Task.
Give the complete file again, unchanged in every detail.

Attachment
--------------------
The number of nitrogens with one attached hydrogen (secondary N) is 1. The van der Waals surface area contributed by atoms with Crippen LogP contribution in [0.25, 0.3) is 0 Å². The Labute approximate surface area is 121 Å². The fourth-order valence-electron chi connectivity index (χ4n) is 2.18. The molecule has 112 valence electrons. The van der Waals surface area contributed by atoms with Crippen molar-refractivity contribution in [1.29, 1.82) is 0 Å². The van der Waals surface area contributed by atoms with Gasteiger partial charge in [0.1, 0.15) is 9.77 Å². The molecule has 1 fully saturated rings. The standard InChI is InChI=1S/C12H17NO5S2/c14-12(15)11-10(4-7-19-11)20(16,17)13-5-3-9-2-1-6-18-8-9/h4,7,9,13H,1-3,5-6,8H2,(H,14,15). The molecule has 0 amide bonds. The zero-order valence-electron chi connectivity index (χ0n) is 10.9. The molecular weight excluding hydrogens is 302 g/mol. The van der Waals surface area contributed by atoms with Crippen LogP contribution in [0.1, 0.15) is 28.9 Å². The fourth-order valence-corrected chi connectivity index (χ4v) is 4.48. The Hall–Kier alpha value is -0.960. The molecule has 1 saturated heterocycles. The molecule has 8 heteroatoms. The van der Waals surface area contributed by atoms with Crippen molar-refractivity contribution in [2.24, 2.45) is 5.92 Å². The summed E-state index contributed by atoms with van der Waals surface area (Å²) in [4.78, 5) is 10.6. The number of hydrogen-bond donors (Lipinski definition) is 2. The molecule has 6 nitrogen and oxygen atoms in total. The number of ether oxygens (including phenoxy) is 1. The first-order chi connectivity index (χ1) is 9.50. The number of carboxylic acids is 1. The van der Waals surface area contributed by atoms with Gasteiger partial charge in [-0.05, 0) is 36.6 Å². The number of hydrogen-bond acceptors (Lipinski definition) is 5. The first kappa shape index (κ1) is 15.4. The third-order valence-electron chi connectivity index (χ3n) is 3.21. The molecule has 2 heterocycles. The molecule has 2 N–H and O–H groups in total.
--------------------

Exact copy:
The number of nitrogens with one attached hydrogen (secondary N) is 1. The van der Waals surface area contributed by atoms with Crippen LogP contribution in [0.25, 0.3) is 0 Å². The Labute approximate surface area is 121 Å². The fourth-order valence-electron chi connectivity index (χ4n) is 2.18. The molecule has 112 valence electrons. The van der Waals surface area contributed by atoms with Crippen molar-refractivity contribution in [1.29, 1.82) is 0 Å². The van der Waals surface area contributed by atoms with Gasteiger partial charge in [0.1, 0.15) is 9.77 Å². The molecule has 1 fully saturated rings. The standard InChI is InChI=1S/C12H17NO5S2/c14-12(15)11-10(4-7-19-11)20(16,17)13-5-3-9-2-1-6-18-8-9/h4,7,9,13H,1-3,5-6,8H2,(H,14,15). The molecule has 0 amide bonds. The zero-order valence-electron chi connectivity index (χ0n) is 10.9. The molecular weight excluding hydrogens is 302 g/mol. The van der Waals surface area contributed by atoms with Crippen LogP contribution in [0.1, 0.15) is 28.9 Å². The fourth-order valence-corrected chi connectivity index (χ4v) is 4.48. The Hall–Kier alpha value is -0.960. The molecule has 1 saturated heterocycles. The molecule has 8 heteroatoms. The van der Waals surface area contributed by atoms with Crippen molar-refractivity contribution in [2.24, 2.45) is 5.92 Å². The summed E-state index contributed by atoms with van der Waals surface area (Å²) in [4.78, 5) is 10.6. The number of hydrogen-bond donors (Lipinski definition) is 2. The molecule has 6 nitrogen and oxygen atoms in total. The number of ether oxygens (including phenoxy) is 1. The first-order chi connectivity index (χ1) is 9.50. The number of carboxylic acids is 1. The van der Waals surface area contributed by atoms with Gasteiger partial charge in [-0.05, 0) is 36.6 Å². The number of hydrogen-bond acceptors (Lipinski definition) is 5. The first kappa shape index (κ1) is 15.4. The third-order valence-electron chi connectivity index (χ3n) is 3.21. The molecule has 2 heterocycles. The molecule has 2 N–H and O–H groups in total.